• Jumped (3/09) by Rita Williams-Garcia is a gritty novel about bullying and its consequences.


Book Review: The Lovely Bones

The Lovely Bones by Alice Sebold
(Click on the book cover to see which libraries own it.)

SUMMARY: On December 6, 1973, 14-year-old Susie Salmon was brutally murdered. From her perch in heaven (which looks a lot like her school playground), Susie watches over her family and friends as they pick up the pieces of their lives and move on. But when her father starts a risky quest to find her killer, everything changes.

OPINION: This is a book written for adults that has high teen appeal. The storytelling style is very unique because its gentle tone softens the true evilness of a child predator and murder. Grief and loss have never been so interesting, let alone miraculous. If you liked A Child Called It by Dave Pelzer or Elswhere by Gabrielle Zevin, this book may be a good choice for you. It's a tough read at times, so only pick it up if you are ready to have a good cry!


Book Review: The Adoration of Jenna Fox

The Adoration of Jenna Fox by Mary E. Pearson
(Click on the cover to see which libraries own it.)

SUMMARY: Who is Jenna Fox? Seventeen-year-old Jenna has been told that is her name. She has just awoken from a year-long coma, and she's still recovering from the terrible accident that caused it. Her parents show her home movies of her life, but she has no recollection. Is she really the same girl she sees on the screen? Little by little, Jenna begins to remember. Along with the memories come questions--questions no one wants to answer for her. What really happened after the accident? (from the inside flap)

OPINION: Most teen fiction takes place in a world where parents are uninvolved, unavailable, or maybe even dead. The Adoration of Jenna Fox is the exact opposite. Jenna was everything her parents hoped for, and their lives revolved around her. In America in the not-too-distant future, Jenna's family uses medical innovations to save their daughter's life. What starts like contemporary fiction quickly becomes dystopian as Jenna realizes that her parents may have gone too far to keep her alive. All good dystopian fiction has issues, and this book tackles tough questions of life and death, medical ethics, and parent-child relationships in ways that will keep you reading. I read this book in a day, and was only disappointed by the epilogue.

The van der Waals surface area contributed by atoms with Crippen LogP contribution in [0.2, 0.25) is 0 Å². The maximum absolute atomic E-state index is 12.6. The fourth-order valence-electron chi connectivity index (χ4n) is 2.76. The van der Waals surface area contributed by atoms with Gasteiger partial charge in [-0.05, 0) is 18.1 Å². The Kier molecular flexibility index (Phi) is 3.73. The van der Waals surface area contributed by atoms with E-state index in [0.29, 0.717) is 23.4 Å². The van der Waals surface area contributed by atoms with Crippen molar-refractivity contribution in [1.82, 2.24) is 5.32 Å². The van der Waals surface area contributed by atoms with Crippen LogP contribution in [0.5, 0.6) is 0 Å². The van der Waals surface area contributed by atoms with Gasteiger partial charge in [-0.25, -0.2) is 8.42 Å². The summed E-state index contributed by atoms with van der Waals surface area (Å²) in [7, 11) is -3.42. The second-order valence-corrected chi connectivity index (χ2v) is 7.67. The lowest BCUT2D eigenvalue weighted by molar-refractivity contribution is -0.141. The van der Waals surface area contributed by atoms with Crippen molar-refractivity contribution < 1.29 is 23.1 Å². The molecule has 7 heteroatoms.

READ-ALIKE: If you liked this book, Eva by Peter Dickinson is a similar dystopian story that really impacted me when I read it.


Book Review: Before I Die

Before I Die by Jenny Downham
(Click on the cover to see which libraries own it.)

SUMMARY: Everyone has to die. We all know it. With only a few months of life left, sixteen-year-old Tessa knows it better than most. She's made a list, though, of things she wants to do before she dies. But getting what you want isn't easy. And getting what you want doesn't always give you what you need. And sometimes the most unexpected things become important. Uplifting, life-affirming, joyous--this extraordinary novel celebrates what it is to be alive by confronting what it's really like to die. (adapted from the inside flap)

OPINION: I was initially skeptical of this book because it came out at the same time as Chris Crutcher's book Deadline. Both books are about teens living out the last year of their lives with cancer. I thought, really, how many books like this do we need? But, as it turns out, we need both, because they are vastly different takes on the same subject. Deeply angry about her untreatable cancer, Tessa has quit school and dropped out of society, purposely alienating herself from friends and family. Only her list motivates her to get up and out of the house, and then it's usually for some illicit or illegal purpose. Tessa is not going to go meekly, and she wants the world to know. Sometimes. This book perfectly captures the ever-changing emotions that assault us when we are grieving. And, although you already know what happens at the end, it is well worth reading and crying your way through this story.